In what could prove to be a landmark case, the Constitutional Court is being asked to rule on how private schools run their business.
This comes after two pupils at the Pridwin Preparatory School in Melrose, Johannesburg, were expelled because of their father’s alleged misbehaviour during school sports events.
Last year, the parents approached the high court in Johannesburg to challenge the expulsion – in effect, the termination of their contract with the school. Last month, acting Judge Clare Hartford ruled in favour of the school.
The parents have now gone to the Constitutional Court to appeal the judgment and have also approached the Supreme Court of Appeal.
Hartford ruled that the children, DB and EB, who are in grades five and one respectively, can stay at the school until the end of the 2017 academic year.
In court, their parents AB (the father) and CB (the mother) argued that the decision by principal Selwyn Marx to cancel their contract was unconstitutional, unlawful and invalid. The contract was cancelled on June 30 last year following various incidents between October 2015 and June 2016 during which the children’s father was apparently unruly and created disruptions at sports events.
The parents said they had approached the Constitutional Court directly because the matter might drag on at the appeal court and because the matter raised important constitutional matters.
CB says the judgment “raises fundamental issues” about how private schools deal with the right to basic education and the best interest of the child as set out in the Constitution.
“The notion that education, particularly primary school education, can be privatised to the extent that it is effectively beyond the reach of section 29 of the Constitution is not consistent with our constitutional scheme or with the wording of sections 29(1)(a) of the Constitution,” according to the papers filed by the parents for the appeal.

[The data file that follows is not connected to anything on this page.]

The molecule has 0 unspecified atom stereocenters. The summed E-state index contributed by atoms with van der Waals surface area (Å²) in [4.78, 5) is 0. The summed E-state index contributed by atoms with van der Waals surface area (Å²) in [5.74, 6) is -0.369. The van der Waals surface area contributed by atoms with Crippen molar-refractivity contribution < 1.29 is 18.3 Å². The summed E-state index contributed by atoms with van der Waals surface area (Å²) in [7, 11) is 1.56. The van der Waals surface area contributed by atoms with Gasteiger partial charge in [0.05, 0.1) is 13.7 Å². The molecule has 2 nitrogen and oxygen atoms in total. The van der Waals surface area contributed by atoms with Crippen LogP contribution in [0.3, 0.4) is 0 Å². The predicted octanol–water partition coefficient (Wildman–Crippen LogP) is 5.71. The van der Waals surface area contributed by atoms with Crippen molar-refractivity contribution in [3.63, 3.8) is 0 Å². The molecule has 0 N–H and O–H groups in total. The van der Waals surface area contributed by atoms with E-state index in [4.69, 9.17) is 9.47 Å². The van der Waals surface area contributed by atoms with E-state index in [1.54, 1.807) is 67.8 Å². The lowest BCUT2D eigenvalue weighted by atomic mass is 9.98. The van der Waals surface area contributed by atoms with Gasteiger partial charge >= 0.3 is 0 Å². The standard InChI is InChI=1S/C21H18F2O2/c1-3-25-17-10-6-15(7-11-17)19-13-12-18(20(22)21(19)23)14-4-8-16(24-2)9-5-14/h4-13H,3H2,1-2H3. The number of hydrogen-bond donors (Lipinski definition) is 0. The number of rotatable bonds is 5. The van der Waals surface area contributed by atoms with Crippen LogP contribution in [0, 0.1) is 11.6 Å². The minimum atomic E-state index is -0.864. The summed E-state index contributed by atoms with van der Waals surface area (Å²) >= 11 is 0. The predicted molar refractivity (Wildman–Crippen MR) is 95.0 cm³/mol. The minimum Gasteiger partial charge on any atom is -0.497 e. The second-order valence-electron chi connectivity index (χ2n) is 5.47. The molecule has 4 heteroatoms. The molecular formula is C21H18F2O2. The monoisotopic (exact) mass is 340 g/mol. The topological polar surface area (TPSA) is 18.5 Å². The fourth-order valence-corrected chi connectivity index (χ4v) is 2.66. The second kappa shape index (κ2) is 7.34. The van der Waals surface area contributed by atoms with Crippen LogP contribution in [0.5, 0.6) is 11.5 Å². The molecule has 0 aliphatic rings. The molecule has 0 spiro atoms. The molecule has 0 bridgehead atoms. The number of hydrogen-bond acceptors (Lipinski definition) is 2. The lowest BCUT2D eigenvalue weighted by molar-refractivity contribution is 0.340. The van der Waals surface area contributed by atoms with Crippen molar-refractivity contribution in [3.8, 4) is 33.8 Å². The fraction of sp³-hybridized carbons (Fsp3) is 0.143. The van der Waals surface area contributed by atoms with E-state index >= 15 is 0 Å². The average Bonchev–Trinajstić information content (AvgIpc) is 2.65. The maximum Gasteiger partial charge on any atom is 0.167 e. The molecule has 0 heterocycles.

CB believes that clause 9.3 of the school’s contract is “unconstitutional” in that it states that it is the school’s prerogative to cancel the contract.
She said the high court judgment has established a precedent that will affect a number of independent schools.
“In doing so, it effectively gives those independent schools, at least those that are not subsidised, the right to cancel parent contracts as and when they choose – without any form of fair procedure and without even a duty to act reasonably,” the parents’ court papers read.
Following the judgment, the Independent Schools Association of Southern Africa sent out a communiqué to its members about the implications of the judgment.
“The right to cancel parent contracts is the school’s prerogative,” reads the statement, which also stressed that independent schools do not have a duty to provide a basic education as provided for in the Constitution.
But CB argues that this is “wrong” under the “constitutional scheme”.
The parents want the Constitutional Court to rule that the cancellation of the contract was procedurally and substantively unconstitutional, and that the clause that it is the prerogative of the school to cancel the contract is also unconstitutional.
“In the present matter, the entire basis for the cancellation is the conduct of my husband and he alone. Yet it is DB and EB who suffer the effects of that cancellation. It is a classic illustration of the sins of the father being visited on the sons,” the papers read.
CB said the consequences of cancelling the contract are “grave” and that the children’s world revolves around Pridwin because they had developed emotional attachments with teachers, pupils and coaches.